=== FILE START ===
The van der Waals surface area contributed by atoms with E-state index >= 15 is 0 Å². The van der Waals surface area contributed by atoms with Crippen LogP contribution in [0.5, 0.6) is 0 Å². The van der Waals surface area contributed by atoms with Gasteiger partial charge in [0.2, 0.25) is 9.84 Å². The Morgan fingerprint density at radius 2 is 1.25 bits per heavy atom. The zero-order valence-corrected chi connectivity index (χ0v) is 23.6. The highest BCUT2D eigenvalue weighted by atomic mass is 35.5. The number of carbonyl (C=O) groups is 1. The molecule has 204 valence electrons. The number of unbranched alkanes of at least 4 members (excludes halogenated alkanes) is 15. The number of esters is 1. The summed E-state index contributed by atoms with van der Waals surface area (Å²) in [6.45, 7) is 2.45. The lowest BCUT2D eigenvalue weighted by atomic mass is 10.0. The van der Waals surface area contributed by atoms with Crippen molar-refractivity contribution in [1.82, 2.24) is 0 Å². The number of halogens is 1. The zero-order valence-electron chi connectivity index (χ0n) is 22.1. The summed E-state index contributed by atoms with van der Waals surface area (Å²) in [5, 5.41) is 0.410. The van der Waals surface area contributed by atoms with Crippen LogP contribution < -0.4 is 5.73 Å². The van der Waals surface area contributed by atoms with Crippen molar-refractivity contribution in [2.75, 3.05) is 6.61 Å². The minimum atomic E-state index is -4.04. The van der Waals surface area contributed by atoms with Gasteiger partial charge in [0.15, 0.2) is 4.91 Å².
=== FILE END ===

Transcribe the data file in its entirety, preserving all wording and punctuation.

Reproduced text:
The van der Waals surface area contributed by atoms with E-state index >= 15 is 0 Å². The van der Waals surface area contributed by atoms with Crippen LogP contribution in [0.5, 0.6) is 0 Å². The van der Waals surface area contributed by atoms with Gasteiger partial charge in [0.2, 0.25) is 9.84 Å². The Morgan fingerprint density at radius 2 is 1.25 bits per heavy atom. The zero-order valence-corrected chi connectivity index (χ0v) is 23.6. The highest BCUT2D eigenvalue weighted by atomic mass is 35.5. The number of carbonyl (C=O) groups is 1. The molecule has 204 valence electrons. The number of unbranched alkanes of at least 4 members (excludes halogenated alkanes) is 15. The number of esters is 1. The summed E-state index contributed by atoms with van der Waals surface area (Å²) in [6.45, 7) is 2.45. The lowest BCUT2D eigenvalue weighted by atomic mass is 10.0. The van der Waals surface area contributed by atoms with Crippen molar-refractivity contribution in [1.82, 2.24) is 0 Å². The number of halogens is 1. The zero-order valence-electron chi connectivity index (χ0n) is 22.1. The summed E-state index contributed by atoms with van der Waals surface area (Å²) in [5, 5.41) is 0.410. The van der Waals surface area contributed by atoms with Crippen LogP contribution < -0.4 is 5.73 Å². The van der Waals surface area contributed by atoms with Crippen molar-refractivity contribution in [2.75, 3.05) is 6.61 Å². The minimum atomic E-state index is -4.04. The van der Waals surface area contributed by atoms with Gasteiger partial charge in [0.15, 0.2) is 4.91 Å².